The race is definitely growing large and it’s felt on the course. 900 participants + those who bring pacers is a lot of people for an out and back course with single track sections. The section where this was most frustrating was at the very top of hope. I had arrived at the Hopeless aid station an absolute wreck. The cutoff we were told was 4:15 PM. I got there at 3:30 PM. I thought I had 45 minutes to sit and recover before starting the trip up the remainder of the pass and down to Winfield.

As I sat down on a log an aid station worker came to ask me how I was. By this point I had not urinated in 6-7 hours and I let her know. She grimaced a bit and got me some fluids. When she came back she handed it to me and said, “You have about 5 minutes to sit here but you have to get to the top of the pass to make the cutoff.” The 4:15 wasn’t for the aid station, it was for the top. Oi.

Hope pass is the highest point on the course and I had about 8/10 of a mile to get there. I suddenly didn’t know if I *could* do that in 40 mins. I settled my stomach as best I could and started up. My heart rate pegged as I tried to hike and control my central nervous system. At this point people were pouring down from the top of the pass. As they crashed down and took advantage of gravity my lumbering, breathless self couldn’t get out of their way. Sometimes I’d slip on the rocks on the side of the trail or just fall down trying to keep my balance. I wanted to shout at them “I have 20 minutes left to get my ass to top the top!”. The argument was valid on both sides though.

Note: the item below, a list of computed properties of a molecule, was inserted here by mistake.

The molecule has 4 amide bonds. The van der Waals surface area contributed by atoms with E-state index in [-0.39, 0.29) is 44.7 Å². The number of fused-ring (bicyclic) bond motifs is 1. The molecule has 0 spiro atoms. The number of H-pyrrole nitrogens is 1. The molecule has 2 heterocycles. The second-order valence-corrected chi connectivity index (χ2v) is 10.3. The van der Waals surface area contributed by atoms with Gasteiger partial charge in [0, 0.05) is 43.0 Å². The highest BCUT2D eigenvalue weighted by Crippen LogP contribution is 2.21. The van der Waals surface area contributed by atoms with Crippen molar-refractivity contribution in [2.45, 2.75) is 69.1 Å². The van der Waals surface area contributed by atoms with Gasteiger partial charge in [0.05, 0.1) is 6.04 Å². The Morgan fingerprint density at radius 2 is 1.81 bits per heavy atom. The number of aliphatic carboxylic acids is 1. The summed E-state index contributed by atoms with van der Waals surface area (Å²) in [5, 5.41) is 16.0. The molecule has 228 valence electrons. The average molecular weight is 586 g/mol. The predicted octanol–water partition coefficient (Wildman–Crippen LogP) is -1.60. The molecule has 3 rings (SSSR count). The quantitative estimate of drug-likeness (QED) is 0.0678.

About 100ft from the top I had a bout of emergency vomitting. It came on suddenly and I had to push myself off the trail. The effort required to vomit pegged my heart rate harder and I struggled to catch my breath. I turned my head to the side and glanced at the scenery from the top. On my desk at work I have kept a picture of some racers cresting the top of the pass and I laughed because it was the same view I was looking at now. The absurdity of the situation was humorous in that moment. Why the hell do we do this? It was the hardest I had pushed myself all day, maybe even in my life. I didn’t even know if my kidneys were still working and I sure as hell wasn’t even worried about finishing the race anymore. I apologized to those who had to hear and see me wretch along the trail.